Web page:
Outline of article: - Cultural Appropriation - What is Culture? - Biculturalism - What's عيب?
After Covid, we’re slowly realising how much alike we all are. We all belonged under the same lockdown. Suddenly, one sneeze or cough affects someone else all the way around the world. It’s like we all realised how responsible for one another we actually are — a conclusion we should’ve reached a long time ago. We’re a lot more vocal and ‘woke‘ about topics like cultural appropriation and appreciation nowadays. Find out more about the difference between the two terms in the video below.
After comprehending the fact that in reality, we belong to many different cultural groups despite our ethnicities, I realised how we’re also converging into cultural universalism.
What is ‘culture’ anyway?
Is it simply a set of rule written by our ancestors and if we didn’t follow them does this make us bad people? Sure, there are some great aspects to traditions and heritage that I will always hold dear to my heart. But there’s a part of me that believes that not everything is worth following. I mean does this make me, and those who think like me, bad people? Are we sinners if we don’t want to participate in every activity that our ancestors planned out for us?
“Culture is the characteristics and knowledge of a particular group of people, encompassing language, religion, cuisine, social habits, music and arts. The word “culture” derives from a French term, which in turn derives from the Latin “colere,” which means to tend to the earth and grow, or cultivation and nurture”LiveScience.com
And if we don’t relate to some of these points like social habits or music or art, are we outcasts?
Is biculturalism a sin in the religion of heritage and tradition? Are we simply entering the gateway to hell when we belong to an abstract minority? If we pick & choose what we want to keep and get rid of, are we escaping the nature of our own roots?
We read this book in high school called “Nervous Conditions” by Tsitsi Dangarembga. It was about the Shona culture and how the girl was brought up in a Zimbabwean house but had an English education. While many would think this to be brainwashing, the girl was conscious enough to know that certain ‘traditions’ didn’t make that much sense to her. As a famous Arabic saying goes:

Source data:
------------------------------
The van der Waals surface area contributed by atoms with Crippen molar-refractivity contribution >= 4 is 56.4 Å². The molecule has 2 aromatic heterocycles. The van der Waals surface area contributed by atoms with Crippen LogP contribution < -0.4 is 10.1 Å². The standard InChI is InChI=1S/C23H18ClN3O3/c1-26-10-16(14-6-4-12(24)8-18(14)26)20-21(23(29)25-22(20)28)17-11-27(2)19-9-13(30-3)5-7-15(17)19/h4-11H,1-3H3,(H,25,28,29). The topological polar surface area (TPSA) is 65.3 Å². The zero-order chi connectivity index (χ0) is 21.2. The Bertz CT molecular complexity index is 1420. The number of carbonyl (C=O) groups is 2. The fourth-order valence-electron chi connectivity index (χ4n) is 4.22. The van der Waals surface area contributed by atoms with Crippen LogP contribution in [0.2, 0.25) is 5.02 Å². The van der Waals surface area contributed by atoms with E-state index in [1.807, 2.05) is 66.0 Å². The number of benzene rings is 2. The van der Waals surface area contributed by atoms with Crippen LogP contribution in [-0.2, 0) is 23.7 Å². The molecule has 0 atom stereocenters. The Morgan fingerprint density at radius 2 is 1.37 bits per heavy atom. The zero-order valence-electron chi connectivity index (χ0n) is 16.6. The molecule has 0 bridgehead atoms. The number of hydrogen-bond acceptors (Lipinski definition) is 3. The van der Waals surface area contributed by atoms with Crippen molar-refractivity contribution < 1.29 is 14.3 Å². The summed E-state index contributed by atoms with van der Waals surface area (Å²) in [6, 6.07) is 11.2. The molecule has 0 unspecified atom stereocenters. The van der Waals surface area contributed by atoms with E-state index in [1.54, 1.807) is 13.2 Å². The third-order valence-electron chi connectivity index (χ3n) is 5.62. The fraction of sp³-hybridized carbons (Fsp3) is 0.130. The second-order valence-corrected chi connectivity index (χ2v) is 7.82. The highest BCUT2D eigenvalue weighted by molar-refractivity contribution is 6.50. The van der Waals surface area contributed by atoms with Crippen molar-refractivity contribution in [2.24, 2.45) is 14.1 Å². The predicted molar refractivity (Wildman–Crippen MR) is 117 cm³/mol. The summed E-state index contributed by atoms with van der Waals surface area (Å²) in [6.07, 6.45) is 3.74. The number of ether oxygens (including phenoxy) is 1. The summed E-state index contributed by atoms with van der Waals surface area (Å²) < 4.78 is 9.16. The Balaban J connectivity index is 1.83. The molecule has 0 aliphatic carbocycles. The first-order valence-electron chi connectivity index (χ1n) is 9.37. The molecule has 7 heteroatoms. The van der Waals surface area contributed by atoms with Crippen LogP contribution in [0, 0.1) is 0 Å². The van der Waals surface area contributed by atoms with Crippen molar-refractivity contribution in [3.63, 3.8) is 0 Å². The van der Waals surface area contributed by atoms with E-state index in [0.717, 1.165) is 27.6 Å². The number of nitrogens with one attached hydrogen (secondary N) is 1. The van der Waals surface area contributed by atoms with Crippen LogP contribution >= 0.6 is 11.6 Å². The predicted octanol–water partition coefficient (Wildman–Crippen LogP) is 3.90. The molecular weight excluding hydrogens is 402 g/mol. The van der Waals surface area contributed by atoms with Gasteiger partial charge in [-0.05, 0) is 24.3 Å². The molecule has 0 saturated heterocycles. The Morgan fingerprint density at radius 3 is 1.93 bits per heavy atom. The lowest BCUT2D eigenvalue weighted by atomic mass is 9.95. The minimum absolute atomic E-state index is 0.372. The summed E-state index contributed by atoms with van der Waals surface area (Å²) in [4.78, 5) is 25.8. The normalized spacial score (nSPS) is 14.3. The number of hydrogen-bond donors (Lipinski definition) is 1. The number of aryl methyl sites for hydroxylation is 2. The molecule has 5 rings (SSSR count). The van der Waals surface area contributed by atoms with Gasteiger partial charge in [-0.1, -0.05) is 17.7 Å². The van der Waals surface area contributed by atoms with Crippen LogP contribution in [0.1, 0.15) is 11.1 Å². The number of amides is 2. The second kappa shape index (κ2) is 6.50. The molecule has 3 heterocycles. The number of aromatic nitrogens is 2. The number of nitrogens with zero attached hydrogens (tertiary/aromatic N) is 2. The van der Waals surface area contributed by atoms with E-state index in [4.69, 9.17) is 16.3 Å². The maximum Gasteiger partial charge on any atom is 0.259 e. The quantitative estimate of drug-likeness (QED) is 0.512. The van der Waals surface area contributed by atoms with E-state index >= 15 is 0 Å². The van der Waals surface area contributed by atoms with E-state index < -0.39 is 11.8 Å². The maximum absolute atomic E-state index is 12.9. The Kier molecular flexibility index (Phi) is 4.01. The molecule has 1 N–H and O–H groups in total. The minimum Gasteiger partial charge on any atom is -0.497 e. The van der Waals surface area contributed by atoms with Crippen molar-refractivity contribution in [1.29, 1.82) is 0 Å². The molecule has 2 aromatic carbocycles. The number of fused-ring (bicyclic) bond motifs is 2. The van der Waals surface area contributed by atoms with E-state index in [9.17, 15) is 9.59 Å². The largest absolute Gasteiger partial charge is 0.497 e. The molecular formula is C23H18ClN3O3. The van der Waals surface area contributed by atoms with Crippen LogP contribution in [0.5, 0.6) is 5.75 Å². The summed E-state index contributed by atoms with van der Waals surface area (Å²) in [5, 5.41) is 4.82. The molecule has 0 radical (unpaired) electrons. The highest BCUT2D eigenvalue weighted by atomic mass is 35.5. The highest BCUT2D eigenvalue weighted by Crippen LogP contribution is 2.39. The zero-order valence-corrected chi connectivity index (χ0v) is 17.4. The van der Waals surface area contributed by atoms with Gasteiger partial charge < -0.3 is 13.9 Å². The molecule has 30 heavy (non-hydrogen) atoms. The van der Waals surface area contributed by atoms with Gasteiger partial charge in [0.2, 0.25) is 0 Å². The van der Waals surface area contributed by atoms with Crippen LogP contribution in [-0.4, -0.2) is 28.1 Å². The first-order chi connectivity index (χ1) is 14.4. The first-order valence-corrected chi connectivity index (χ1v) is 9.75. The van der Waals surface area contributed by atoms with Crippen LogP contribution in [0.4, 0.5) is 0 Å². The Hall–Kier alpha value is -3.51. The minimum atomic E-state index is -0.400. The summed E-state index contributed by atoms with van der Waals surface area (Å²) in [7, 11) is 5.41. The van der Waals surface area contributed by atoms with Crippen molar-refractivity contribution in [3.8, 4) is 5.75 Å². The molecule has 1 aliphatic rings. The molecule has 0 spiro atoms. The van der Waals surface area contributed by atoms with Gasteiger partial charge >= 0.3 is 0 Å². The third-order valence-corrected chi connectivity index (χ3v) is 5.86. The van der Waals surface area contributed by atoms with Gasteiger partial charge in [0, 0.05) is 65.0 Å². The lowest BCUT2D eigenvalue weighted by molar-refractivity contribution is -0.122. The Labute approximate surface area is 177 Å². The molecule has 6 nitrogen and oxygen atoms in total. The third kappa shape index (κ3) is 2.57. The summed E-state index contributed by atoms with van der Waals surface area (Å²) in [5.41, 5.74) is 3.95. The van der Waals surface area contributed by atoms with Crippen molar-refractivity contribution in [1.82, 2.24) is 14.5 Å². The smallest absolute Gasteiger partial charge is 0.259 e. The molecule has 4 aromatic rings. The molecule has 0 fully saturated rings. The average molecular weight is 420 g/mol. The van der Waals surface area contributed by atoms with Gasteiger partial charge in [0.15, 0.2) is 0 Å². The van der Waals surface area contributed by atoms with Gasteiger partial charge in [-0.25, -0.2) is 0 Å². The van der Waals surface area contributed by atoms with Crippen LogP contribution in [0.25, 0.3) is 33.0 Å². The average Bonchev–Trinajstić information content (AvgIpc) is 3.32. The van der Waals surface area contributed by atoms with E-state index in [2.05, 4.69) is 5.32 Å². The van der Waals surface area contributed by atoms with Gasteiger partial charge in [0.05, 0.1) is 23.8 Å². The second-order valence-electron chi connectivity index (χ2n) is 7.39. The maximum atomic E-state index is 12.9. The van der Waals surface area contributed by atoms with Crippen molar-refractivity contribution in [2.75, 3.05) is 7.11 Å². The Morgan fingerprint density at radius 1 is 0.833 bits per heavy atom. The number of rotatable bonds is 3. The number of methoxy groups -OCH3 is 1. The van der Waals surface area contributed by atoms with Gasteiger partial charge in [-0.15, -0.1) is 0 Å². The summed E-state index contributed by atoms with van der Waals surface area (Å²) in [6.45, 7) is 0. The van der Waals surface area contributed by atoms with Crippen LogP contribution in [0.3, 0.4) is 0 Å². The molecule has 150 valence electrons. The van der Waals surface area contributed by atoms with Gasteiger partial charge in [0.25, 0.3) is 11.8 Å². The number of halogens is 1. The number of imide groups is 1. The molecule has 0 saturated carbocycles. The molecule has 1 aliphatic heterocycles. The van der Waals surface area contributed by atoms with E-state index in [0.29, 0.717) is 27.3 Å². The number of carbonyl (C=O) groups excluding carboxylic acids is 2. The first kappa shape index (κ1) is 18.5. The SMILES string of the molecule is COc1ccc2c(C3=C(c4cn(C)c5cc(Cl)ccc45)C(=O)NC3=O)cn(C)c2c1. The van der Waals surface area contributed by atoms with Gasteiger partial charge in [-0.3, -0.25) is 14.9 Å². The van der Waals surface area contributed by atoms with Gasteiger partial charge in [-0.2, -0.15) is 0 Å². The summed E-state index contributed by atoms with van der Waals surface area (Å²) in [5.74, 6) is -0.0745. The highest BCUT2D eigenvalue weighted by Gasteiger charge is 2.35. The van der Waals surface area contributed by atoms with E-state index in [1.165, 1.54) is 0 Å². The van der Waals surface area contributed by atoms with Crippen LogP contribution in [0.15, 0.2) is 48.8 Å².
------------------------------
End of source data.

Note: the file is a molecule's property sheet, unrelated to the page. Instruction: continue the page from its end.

حافظ مش فاهم
Which directly translates to “memorised but not understood”. A very popular concept when it comes to a lot of what we do everyday but we don’t really understand why or what’s the reason behind it. The book accentuates the anxiety or the ‘nervous condition’ that the girl was constantly in because she didn’t feel like she belonged to either culture. She wasn’t English, obviously, but she also didn’t feel too Shona.
Where’s the Gap?
Why are there mountains between the new generations and their ‘culture’? Is it because we’re simply memorising the traditions without actually embracing them the way they were meant to be experienced? Shouldn’t culture be something exciting, something to look forward to and be proud of? Isn’t culture supposed to be a part of who we are? A badge that we wear around sleeves to boast about where we came from and how we’re set apart from the rest of the world?
How come culture became something we dread? More importantly, how come culture is now all about what’s عيب (appropriate) and what’s not? We don’t show up to family gatherings because of our strong family connections, but rather we go because it’s عيب not to. We call our aunts and uncles every Eid because even though we know they don’t really care about hearing from us, they will backstab us and say we weren’t raised properly and that we don’t understand الاصول.
We’re trained to avoid backlash and family drama but we don’t appreciate the actual traditions that our ancestors left for us behind closed doors. That’s why we don’t care that much for ‘culture’ nowadays unless a brand ‘stole it’ and suddenly we’re all cultural and defensive??
There’s a lot I don’t understand about how the world operates. How a lot matters when it’s out in the open but there isn’t much going on when the night is still and no one is watching. How there’s a certain loudness at gatherings that don’t come from voices and laughs but rather the thoughts that a lot of have because we simply would rather be somewhere else.
We’re slowing fading away from our own cultural construct to enter a region of convergence. A place where we somehow merge between one culture and another, or perhaps a collection of cultures.
In my opinion, incorporating more than one culture without losing touch of our cultural identity could be a good thing. It all comes down to what we choose to keep and let go of.
Can we call a meeting to discuss the cultural traditions and somehow, review them? Can we make cultural decisions based on our love of tradition and our deep understanding of it? I’m not urging for culture to be annihilated, instead calling for it to be rejuvenated. We have beautiful values that we can even teach other societies worldwide. We’re hospitable, generous, loyal and honourable. We’re driven by two important factors in our lives; religion and family. I truly believe that these two alone can create a strong base and can lead a great example to our future generations — something they would want to participate it.